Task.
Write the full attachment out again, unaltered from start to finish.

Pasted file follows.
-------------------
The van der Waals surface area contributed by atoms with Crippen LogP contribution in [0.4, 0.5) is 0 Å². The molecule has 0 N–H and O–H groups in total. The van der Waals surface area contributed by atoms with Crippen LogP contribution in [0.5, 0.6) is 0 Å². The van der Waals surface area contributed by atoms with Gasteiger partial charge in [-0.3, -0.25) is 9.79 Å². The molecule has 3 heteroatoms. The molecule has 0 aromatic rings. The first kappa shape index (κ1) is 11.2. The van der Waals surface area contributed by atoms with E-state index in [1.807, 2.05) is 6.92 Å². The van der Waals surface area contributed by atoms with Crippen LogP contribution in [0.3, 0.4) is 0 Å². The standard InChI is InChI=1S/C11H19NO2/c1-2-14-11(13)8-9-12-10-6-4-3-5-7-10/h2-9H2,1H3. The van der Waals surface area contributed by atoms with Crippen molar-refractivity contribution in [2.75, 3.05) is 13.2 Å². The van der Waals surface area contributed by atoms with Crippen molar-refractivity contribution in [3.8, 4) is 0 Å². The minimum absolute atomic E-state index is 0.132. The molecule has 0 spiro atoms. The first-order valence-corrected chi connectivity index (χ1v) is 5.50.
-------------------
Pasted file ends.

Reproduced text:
The van der Waals surface area contributed by atoms with Crippen LogP contribution in [0.4, 0.5) is 0 Å². The molecule has 0 N–H and O–H groups in total. The van der Waals surface area contributed by atoms with Crippen LogP contribution in [0.5, 0.6) is 0 Å². The van der Waals surface area contributed by atoms with Gasteiger partial charge in [-0.3, -0.25) is 9.79 Å². The molecule has 3 heteroatoms. The molecule has 0 aromatic rings. The first kappa shape index (κ1) is 11.2. The van der Waals surface area contributed by atoms with E-state index in [1.807, 2.05) is 6.92 Å². The van der Waals surface area contributed by atoms with Crippen LogP contribution in [0.3, 0.4) is 0 Å². The standard InChI is InChI=1S/C11H19NO2/c1-2-14-11(13)8-9-12-10-6-4-3-5-7-10/h2-9H2,1H3. The van der Waals surface area contributed by atoms with Crippen molar-refractivity contribution in [2.75, 3.05) is 13.2 Å². The van der Waals surface area contributed by atoms with Crippen molar-refractivity contribution in [3.8, 4) is 0 Å². The minimum absolute atomic E-state index is 0.132. The molecule has 0 spiro atoms. The first-order valence-corrected chi connectivity index (χ1v) is 5.50.